Anecdotal thoughts of Jim Aborwhear

Am I asking too much by using the word “succinct”  in a report discussed at a meeting and expecting colleagues to know what it bloody means or be able to pronounce it
I don’t think so, thing that really bugged me is that clear as it was they didn’t understand they didn’t ask, I ALWAYS ask if I don’t understand the meaning of a word, it’s how you learn new ones. I mean why do people seem content to be ignorant?
Years ago at work when we had the first ever computer installed (you may recall the ones that used to make a loud screeching sound as the printer block thingy jig whizzed across the perforated paper (fitted to little black bumps either side) and the pages folded over each other like an accordion, as many people who came back from a boozy lunchtime in fact demonstrated and it sat on a table with a hole in it and a box underneath to catch the paper.)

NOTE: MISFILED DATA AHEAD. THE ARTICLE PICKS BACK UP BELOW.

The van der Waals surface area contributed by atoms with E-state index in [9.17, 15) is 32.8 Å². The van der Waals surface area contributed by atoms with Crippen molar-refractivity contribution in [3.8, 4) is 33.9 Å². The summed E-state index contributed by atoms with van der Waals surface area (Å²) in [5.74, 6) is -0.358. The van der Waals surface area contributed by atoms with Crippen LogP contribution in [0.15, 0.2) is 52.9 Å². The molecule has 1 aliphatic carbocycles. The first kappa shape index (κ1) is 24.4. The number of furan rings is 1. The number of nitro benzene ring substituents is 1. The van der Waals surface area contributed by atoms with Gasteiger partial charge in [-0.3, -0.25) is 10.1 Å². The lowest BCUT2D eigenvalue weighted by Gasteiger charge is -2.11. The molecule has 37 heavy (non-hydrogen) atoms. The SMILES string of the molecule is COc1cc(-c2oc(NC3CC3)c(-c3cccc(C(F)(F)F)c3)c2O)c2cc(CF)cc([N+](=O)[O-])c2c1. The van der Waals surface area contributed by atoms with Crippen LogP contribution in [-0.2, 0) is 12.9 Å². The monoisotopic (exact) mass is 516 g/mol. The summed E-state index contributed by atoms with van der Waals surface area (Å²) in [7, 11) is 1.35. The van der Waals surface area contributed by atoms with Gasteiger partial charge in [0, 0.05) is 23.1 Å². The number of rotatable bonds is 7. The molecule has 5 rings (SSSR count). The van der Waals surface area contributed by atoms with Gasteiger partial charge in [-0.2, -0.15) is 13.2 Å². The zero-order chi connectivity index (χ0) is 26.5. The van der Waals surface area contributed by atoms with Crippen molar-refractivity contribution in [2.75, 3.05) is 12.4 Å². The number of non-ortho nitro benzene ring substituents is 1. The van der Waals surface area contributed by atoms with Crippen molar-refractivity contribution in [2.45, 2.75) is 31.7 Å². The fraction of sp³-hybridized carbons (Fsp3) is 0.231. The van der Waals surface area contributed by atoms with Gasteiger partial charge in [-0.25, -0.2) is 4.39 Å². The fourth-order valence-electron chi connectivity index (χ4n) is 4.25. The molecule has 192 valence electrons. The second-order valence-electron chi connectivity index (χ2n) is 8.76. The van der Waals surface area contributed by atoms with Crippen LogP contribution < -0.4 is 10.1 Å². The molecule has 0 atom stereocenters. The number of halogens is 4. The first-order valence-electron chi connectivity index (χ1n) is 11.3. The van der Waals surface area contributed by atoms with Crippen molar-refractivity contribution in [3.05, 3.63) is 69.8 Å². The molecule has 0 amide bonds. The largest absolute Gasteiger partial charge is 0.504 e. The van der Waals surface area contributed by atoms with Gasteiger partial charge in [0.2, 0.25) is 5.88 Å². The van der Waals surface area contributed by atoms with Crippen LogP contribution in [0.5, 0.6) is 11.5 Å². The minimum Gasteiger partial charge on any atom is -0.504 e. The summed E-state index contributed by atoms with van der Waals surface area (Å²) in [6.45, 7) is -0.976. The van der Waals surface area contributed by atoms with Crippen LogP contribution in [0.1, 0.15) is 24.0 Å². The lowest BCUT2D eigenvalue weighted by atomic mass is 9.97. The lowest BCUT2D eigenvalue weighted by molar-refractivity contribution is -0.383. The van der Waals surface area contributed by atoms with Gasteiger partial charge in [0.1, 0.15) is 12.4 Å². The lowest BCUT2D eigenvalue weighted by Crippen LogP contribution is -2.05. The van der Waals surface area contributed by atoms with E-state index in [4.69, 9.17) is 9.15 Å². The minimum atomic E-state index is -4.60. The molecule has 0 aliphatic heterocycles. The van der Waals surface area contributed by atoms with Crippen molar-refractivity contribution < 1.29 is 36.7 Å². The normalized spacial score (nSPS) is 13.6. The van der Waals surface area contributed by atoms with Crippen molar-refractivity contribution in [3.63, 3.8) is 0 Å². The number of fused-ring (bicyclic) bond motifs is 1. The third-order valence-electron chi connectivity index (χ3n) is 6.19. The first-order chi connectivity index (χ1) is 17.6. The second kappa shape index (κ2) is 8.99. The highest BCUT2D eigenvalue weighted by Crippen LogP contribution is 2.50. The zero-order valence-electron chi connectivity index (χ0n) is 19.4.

A senior manager came in and asked me in a very condescending manner (I was still a cherubic teen) what I thought of it. I replied “It brings the Luddite out in me” “Oh” he replied as though amazed I knew this “Where did you learn about the Luddites Jim, I thought you went to school in Ravensthorpe”.
I was still learning how to be icily polite and sarcastic in those days so replied with as much contempt as I could muster “They’re called Libraries and they let us poor folk in for free to read those papery things filled with words if we’ve washed”.
Don’t know why that popped into my head, but it did, please note the above story is 100% true apart from the names I’ve withheld, the bits I left out to improve the flow of the narrative and any comic exaggeration or invention (which grow as the number of years from the actual event increase).
by Jim Aborwhear
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